Richey said he was driving behind the bus when the accident occurred. "I pulled over and screamed over the CB, A bus went over the bridge, get an ambulance.' People were stopping like mad. I went into the bus. People were trapped. Some were standing up and looking like 'What the hell's happening?' One walked out of the back of the bus. His eyes were dazed. He said: 'What's going on? I'm hurt.'"
According to Richey, "One woman was pinned under the body of another woman who was dead. She was screaming 'Get her off me!' I reached down and pulled one woman's head out from under the water. I thought she was dead, but suddenly she opened her eyes and started gurgling and then she started complaining that her back hurt. Another woman was wedged up under a seat. She was under water too, but it was too late. Her face was purple and there was no pulse in her neck."
"It wasn't as gory as you might think," said the truck driver. "The people who were killed looked like they were killed cleanly -- like their necks were broke. some looked like they had drowned.
"The driver was laying there upside down. He had no pulse either. One guy was worried about how bad his face was cut," Richey said. "He had a bad gash from the corner of his mouth to his cheek. I assured him he was okay, though, and kept him talking."
Police would not make public the names of the dead and injured until their families could be notified by officers in person, and in the hours following the crash switchboards at area police stations and hospitals were lit up by anxious callers hoping friends and relatives were not among the victims. About 8,000 persons commute to Washington from Fredericksburg daily.
The accident is being investigated by Virginia State Police and the National Transportation Safety Board.
The crash was described as among the worst traffic accidents ever in the Washington area. The worst in recent years was the wreck of a pickup truck in Anne Arundel County in April 1979 that killed 10 teen-aged passngers.
Nine of the 10 dead were identidied as bus driver Carl Frederick Earl of Stafford and passengers Joseph Brown of Spotsylvania; Virginia Cox of Stafford; Richard Ray Fagle of Fredericksburg; Frederick Bennett Milford of Caroline County; Delores Garrison of Fredericksburg; Margaret Carol Wilson, no address; Julia Ann Smith of Fredericksburg and Zohrab Tashjian, no address. The tenth person killed in the crash was not identified pending notification of relatives.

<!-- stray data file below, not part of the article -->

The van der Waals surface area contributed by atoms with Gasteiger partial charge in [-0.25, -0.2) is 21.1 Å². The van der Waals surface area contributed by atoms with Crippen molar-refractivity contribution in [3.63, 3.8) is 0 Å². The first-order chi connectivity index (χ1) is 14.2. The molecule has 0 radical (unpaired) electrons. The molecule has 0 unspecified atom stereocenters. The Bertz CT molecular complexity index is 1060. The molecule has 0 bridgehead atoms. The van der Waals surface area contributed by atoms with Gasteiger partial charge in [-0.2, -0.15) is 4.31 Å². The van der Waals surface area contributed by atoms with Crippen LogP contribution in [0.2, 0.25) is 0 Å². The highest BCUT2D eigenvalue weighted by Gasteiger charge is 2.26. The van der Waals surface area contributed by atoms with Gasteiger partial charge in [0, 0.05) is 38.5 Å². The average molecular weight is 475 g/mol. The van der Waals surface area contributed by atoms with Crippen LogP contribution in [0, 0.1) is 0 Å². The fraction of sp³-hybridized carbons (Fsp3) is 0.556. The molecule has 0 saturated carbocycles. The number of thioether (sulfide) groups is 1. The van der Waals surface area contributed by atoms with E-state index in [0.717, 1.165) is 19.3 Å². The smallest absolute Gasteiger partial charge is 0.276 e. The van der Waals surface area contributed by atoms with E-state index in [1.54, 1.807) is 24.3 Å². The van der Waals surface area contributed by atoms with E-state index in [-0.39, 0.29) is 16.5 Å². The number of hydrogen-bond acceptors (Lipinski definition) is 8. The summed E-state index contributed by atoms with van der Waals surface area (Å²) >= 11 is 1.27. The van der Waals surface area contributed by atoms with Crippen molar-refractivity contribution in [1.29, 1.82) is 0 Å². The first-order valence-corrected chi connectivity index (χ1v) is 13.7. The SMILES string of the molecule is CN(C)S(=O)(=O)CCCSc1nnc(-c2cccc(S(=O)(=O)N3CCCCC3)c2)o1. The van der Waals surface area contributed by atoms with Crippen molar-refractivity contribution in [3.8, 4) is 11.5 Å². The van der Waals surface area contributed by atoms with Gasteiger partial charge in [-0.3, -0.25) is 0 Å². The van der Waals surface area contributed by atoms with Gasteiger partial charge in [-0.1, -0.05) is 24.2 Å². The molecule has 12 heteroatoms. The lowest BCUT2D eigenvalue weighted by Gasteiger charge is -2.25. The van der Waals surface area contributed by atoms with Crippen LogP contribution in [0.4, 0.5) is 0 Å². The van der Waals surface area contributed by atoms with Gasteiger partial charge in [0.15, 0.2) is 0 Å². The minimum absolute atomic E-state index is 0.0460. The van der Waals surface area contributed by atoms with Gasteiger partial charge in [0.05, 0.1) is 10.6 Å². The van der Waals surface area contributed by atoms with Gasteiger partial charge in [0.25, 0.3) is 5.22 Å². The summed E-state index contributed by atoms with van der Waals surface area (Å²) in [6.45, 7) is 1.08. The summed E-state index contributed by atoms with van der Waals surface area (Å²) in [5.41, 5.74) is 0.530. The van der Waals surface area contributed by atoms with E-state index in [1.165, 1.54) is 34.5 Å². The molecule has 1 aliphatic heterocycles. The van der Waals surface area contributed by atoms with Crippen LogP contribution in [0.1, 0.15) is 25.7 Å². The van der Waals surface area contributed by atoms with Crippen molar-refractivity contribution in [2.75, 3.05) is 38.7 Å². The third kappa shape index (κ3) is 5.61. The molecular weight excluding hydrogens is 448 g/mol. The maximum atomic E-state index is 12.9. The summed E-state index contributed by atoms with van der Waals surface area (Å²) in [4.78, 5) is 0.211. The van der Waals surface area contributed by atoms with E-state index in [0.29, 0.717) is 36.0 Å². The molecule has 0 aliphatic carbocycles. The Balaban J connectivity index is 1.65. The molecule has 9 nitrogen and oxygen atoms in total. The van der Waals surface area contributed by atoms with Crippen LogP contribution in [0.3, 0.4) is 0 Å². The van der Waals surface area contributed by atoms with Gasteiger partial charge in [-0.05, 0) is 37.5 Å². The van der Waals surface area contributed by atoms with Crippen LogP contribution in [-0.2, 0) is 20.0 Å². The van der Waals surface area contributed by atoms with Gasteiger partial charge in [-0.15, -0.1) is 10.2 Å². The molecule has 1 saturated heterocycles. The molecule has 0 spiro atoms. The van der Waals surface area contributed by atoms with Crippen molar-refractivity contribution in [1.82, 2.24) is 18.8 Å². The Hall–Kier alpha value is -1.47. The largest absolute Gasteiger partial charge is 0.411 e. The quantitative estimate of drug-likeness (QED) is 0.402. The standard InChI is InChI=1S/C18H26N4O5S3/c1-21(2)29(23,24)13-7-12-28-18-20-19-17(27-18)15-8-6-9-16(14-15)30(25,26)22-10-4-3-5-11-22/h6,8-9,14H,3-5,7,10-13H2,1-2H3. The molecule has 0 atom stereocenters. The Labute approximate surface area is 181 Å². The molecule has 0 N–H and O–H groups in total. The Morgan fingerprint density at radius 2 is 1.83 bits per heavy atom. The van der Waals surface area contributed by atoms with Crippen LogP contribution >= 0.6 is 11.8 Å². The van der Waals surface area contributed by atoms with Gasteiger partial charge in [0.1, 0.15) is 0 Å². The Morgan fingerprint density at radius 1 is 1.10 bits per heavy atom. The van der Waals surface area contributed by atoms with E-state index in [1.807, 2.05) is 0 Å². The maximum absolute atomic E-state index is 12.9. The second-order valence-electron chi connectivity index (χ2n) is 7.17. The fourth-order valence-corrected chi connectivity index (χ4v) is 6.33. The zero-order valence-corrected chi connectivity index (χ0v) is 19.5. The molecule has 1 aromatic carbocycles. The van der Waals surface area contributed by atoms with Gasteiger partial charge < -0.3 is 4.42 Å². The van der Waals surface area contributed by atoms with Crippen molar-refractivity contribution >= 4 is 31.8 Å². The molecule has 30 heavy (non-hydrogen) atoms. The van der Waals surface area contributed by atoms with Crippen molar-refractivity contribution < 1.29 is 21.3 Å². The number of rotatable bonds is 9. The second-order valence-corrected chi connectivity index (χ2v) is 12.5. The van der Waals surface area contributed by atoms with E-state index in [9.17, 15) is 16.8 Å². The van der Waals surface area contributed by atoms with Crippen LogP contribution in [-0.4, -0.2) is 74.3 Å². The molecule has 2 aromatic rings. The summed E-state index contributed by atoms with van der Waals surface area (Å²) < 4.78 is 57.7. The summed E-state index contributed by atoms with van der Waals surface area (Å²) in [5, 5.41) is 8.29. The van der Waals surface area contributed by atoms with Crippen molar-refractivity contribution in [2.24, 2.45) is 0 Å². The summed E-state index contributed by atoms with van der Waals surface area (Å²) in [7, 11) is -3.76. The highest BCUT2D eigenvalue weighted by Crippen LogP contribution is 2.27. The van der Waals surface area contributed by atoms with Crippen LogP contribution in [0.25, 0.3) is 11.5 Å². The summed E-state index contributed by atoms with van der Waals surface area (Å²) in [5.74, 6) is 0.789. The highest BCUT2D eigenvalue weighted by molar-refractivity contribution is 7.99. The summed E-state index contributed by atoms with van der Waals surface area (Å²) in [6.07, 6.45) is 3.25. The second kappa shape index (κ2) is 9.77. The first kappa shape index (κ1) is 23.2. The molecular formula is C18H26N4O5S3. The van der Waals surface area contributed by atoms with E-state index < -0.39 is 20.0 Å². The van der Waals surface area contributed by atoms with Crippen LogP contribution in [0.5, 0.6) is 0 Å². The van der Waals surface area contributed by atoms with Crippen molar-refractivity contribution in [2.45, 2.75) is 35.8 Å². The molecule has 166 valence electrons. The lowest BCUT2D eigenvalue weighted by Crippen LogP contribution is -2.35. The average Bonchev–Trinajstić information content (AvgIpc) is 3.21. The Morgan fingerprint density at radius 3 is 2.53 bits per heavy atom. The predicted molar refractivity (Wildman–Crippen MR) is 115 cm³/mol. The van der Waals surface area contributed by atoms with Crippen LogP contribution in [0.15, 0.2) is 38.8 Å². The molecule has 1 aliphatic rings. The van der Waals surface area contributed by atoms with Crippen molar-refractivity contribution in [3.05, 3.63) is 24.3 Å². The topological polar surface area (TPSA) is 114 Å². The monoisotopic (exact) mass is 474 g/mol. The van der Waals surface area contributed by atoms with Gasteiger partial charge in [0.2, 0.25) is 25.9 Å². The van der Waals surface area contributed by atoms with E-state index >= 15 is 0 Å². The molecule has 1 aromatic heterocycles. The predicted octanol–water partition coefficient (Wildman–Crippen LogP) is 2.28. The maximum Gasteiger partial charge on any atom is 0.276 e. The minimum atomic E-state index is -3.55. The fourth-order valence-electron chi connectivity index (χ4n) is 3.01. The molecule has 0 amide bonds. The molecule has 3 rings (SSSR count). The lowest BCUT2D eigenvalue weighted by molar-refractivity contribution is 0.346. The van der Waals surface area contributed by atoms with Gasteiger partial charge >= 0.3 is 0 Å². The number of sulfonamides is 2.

Injured passengers taken to Potomac Hospital: Judith Adams, 40, of Spotsylvania, listed in serious condition; Tracy Fisher of Fredericksburg, listed in fair condition; Marty Durrette of Garrisonville, listed in satisfactory condition; Michael Heilman of Stafford, treated and released; Paul Johnson of Fredericksburg, listed in fair condition; Earl Lewer of Fredericksburg, listed in fair condition; Kirk Stanley of Stafford, listed in fair condition; Rebecca Smith of Fredericksburg; listed in satisfactory condition; Donna Natimore of Stafford, listed is serious condition, and Eleanora Parket of Stafford, listed in satisfactory condition.
Officials at Potomac Hospital declined to release information about one patient pending notification of relatives.
Taken to Washington Hospital Center were Cindy Zeman of Federicksburg, listed in extremely serious condition, and Laura Tavenner, 19, listed in serious condition.
Listed in serious condition last night a Mary Washington Hospital was Gordon Catt, 35, of Stafford.